FORT POLK, La. — Fort Polk’s Chaplain’s Office hosted the 70th annual National Day of Prayer May 6 at the Main Post Chapel. Fort Polk leadership, chaplains, Soldiers, community leaders and pastors gathered to eat breakfast and listen to scripture, prayers and words spoken by the clergy leading the celebration. Dave Roever, chairman and founder of the nonprofit organizations Roever Evangelistic Association and Roever Educational Assistance Programs, based in Fort Worth, Texas, was the guest speaker for the event.
Brig. Gen. David S. Doyle, Joint Readiness Training Center and Fort Polk commanding general, welcomed those in attendance and said this was a special day, not only for the Army, but also for the nation. He urged the audience to pay attention to Roever and his experiences.
“This day brings us an opportunity to listen to a man who has gone through great adversity, faced real challenges, dealt with the uncertainties of what life has offered and still found the strength to go on thanks to his foundation of faith,” he said.
Doyle said Roever’s message was sure to resonate with leaders, Soldiers and Family members, including individuals who may be struggling with issues themselves.
“His ability to find strength in adversity due to his belief in God is a message we can all take forward and carry with us no matter our background. If we open our hearts and minds, we can learn to deal with adversity through his example and share with others the ability to handle anything that comes our way,” he said.
Chap. (Col.) Scott Hammond, post chaplain, introduced Roever. He said Roever is a superb communicator who has traveled the globe speaking to people at churches, national conventions, public schools and the U.S. military. Hammond said Roever shares his gripping story with engaging humor, while imparting hope.
“I have heard Dave speak many times over the years. He shares the stories of his life and how he overcame tragedy and feelings of worthlessness, as well as finding value in faith and meaning and purpose in his life,” he said. Hammond said as he looked out as his audience filled with Soldiers that he is reminded that there are folks in this incredible community who are struggling with many of those same issues.
“I would encourage you, as Dave shares his inspirational story, to remember you are never alone,” he said.
Roever is a recipient of the Purple Heart and other service medals. At the height of the Vietnam War, he joined the U.S. Navy and served as a river boat gunner in the elite Brown Water Black Beret — until tragedy struck as war raged around him.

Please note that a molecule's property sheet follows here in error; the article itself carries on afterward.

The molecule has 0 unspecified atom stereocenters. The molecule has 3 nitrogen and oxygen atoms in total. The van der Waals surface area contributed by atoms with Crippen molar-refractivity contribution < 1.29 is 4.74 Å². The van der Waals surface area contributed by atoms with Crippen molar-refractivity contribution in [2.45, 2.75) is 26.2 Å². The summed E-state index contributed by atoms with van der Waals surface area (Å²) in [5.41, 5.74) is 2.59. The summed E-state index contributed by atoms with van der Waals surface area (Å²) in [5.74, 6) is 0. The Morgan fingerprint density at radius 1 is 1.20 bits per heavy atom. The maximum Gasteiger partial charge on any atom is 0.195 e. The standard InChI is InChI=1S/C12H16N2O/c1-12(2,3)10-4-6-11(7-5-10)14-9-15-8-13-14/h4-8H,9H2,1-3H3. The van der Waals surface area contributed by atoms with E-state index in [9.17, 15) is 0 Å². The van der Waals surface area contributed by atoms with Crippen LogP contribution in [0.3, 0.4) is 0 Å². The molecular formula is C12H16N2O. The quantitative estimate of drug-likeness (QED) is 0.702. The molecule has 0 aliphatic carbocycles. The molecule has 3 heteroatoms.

Eight months into his tour of duty in Vietnam, Roever was burned beyond recognition when a phosphorous grenade he was poised to throw exploded in his hand. The ordeal left him hospitalized for 14 months, where he underwent numerous major surgeries. Over the years Roever has continued to go under the knife.
“I’ve had 60 operations and it’s only in the last five years that I’ve been able to get my lips, eyelids and nose back,” he said.
Roever said that instead of a circle, he believes life is more like a triangle with the points being Family, friends and faith, which included his loving spouse, Brenda, who were part of the support system that helped him make it through his many trials.
“As I tell my story, I want you to listen for those values,” he said.
Roever also said there are three areas of life — physical, emotional and spiritual. Through life each of those areas can be damaged, he said.
“You can have physical injuries like I did and many Soldiers do, emotional injuries and spiritual (or moral injuries — the core of what you believe in). If your spirit is injured, you need help. That’s why 22 veterans a day take their own lives. They lose hope,” he said.
Roever said in the military, when you get physically hurt, you enter the hospital and medical personnel evaluate your damage.
“In my case, they measured all the damage they could with a tape measure. I had 50% third degree burns over my body and that was just the beginning,”
Roever was also damaged emotionally and spiritually. He said if he didn’t practice what he preaches when it comes to resiliency, he would have curled up and died.
“We cannot stand back and feel sorry for ourselves,” he said. “You see, in resiliency, that ability to bounce back after devastation and stay on course is imperative,” he said.
When the doctors finished their examination they told Roever he was 100% permanently and totally disabled and unemployable. Roever said he wanted to prove them wrong. He fought through what he described as excruciating pain in the burn unit at Brooke Army Medical Center, Texas. He said there were times, as they were peeling the dead skin off his injured body, that he wished for death. Only the strength and support of those caring, loving and praying for him helped him get through those dark days. Through the many surgeries and recovery periods, he never gave up.
“You don’t quit when people say you can’t. Quit listening to others. You be the man or woman that God made you to be and never quit,” he said.
As Roever finished sharing his poignant story filled with unimaginable grief and pain, as well as love and hope, he exemplified resiliency to his Fort Polk audience and requested that they inspire that same hope in others.
“Encourage those that are down and be that person that will carry them when they are in need,” he said.